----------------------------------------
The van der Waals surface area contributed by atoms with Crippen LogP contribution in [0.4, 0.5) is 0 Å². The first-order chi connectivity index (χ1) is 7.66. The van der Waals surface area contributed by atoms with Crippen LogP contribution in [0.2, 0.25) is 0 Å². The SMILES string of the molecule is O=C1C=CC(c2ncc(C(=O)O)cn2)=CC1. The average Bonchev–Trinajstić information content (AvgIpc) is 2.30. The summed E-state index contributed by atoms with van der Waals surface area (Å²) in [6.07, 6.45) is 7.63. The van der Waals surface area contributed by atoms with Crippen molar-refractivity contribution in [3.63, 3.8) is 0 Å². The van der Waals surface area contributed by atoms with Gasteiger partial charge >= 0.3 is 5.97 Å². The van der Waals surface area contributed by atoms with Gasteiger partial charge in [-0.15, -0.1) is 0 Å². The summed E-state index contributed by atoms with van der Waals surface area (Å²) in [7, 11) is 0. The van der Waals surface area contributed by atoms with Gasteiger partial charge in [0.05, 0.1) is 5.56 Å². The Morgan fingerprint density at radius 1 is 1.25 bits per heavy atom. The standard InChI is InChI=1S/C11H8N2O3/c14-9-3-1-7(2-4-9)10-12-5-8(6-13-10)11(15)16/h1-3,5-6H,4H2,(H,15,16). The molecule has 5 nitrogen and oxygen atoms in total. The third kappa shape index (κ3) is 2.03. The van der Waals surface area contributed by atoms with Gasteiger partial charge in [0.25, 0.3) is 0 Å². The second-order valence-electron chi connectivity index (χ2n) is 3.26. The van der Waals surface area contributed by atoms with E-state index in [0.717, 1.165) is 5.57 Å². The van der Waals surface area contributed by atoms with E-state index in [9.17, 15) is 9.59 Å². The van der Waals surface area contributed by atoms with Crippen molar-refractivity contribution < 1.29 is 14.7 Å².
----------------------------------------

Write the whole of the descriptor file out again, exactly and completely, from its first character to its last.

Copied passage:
The van der Waals surface area contributed by atoms with Crippen LogP contribution in [0.4, 0.5) is 0 Å². The first-order chi connectivity index (χ1) is 7.66. The van der Waals surface area contributed by atoms with Crippen LogP contribution in [0.2, 0.25) is 0 Å². The SMILES string of the molecule is O=C1C=CC(c2ncc(C(=O)O)cn2)=CC1. The average Bonchev–Trinajstić information content (AvgIpc) is 2.30. The summed E-state index contributed by atoms with van der Waals surface area (Å²) in [6.07, 6.45) is 7.63. The van der Waals surface area contributed by atoms with Crippen molar-refractivity contribution in [3.63, 3.8) is 0 Å². The van der Waals surface area contributed by atoms with Gasteiger partial charge >= 0.3 is 5.97 Å². The van der Waals surface area contributed by atoms with Gasteiger partial charge in [-0.15, -0.1) is 0 Å². The summed E-state index contributed by atoms with van der Waals surface area (Å²) in [7, 11) is 0. The van der Waals surface area contributed by atoms with Gasteiger partial charge in [0.05, 0.1) is 5.56 Å². The Morgan fingerprint density at radius 1 is 1.25 bits per heavy atom. The standard InChI is InChI=1S/C11H8N2O3/c14-9-3-1-7(2-4-9)10-12-5-8(6-13-10)11(15)16/h1-3,5-6H,4H2,(H,15,16). The molecule has 5 nitrogen and oxygen atoms in total. The third kappa shape index (κ3) is 2.03. The van der Waals surface area contributed by atoms with Gasteiger partial charge in [0.25, 0.3) is 0 Å². The second-order valence-electron chi connectivity index (χ2n) is 3.26. The van der Waals surface area contributed by atoms with E-state index in [0.717, 1.165) is 5.57 Å². The van der Waals surface area contributed by atoms with E-state index in [9.17, 15) is 9.59 Å². The van der Waals surface area contributed by atoms with Crippen molar-refractivity contribution < 1.29 is 14.7 Å².